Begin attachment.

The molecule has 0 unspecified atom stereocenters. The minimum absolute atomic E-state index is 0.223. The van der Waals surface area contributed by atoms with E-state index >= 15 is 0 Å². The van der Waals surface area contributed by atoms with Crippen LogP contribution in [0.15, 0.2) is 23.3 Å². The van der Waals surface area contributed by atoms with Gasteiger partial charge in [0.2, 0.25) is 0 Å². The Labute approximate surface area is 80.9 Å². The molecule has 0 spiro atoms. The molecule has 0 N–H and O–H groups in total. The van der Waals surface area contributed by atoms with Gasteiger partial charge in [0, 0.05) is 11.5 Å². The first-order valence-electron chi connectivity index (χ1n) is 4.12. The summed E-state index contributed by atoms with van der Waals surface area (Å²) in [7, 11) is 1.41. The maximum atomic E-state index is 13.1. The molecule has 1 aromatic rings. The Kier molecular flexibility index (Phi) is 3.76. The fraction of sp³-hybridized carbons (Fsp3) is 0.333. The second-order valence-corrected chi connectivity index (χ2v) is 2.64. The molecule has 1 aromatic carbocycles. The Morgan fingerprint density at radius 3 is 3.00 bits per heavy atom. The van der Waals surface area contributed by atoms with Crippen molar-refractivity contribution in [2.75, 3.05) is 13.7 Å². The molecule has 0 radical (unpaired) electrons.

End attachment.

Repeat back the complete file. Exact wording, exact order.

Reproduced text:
The molecule has 0 unspecified atom stereocenters. The minimum absolute atomic E-state index is 0.223. The van der Waals surface area contributed by atoms with E-state index >= 15 is 0 Å². The van der Waals surface area contributed by atoms with Crippen LogP contribution in [0.15, 0.2) is 23.3 Å². The van der Waals surface area contributed by atoms with Gasteiger partial charge in [0.2, 0.25) is 0 Å². The Labute approximate surface area is 80.9 Å². The molecule has 0 spiro atoms. The molecule has 0 N–H and O–H groups in total. The van der Waals surface area contributed by atoms with Gasteiger partial charge in [0, 0.05) is 11.5 Å². The first-order valence-electron chi connectivity index (χ1n) is 4.12. The summed E-state index contributed by atoms with van der Waals surface area (Å²) in [7, 11) is 1.41. The maximum atomic E-state index is 13.1. The molecule has 1 aromatic rings. The Kier molecular flexibility index (Phi) is 3.76. The fraction of sp³-hybridized carbons (Fsp3) is 0.333. The second-order valence-corrected chi connectivity index (χ2v) is 2.64. The molecule has 1 aromatic carbocycles. The Morgan fingerprint density at radius 3 is 3.00 bits per heavy atom. The van der Waals surface area contributed by atoms with Crippen molar-refractivity contribution in [2.75, 3.05) is 13.7 Å². The molecule has 0 radical (unpaired) electrons.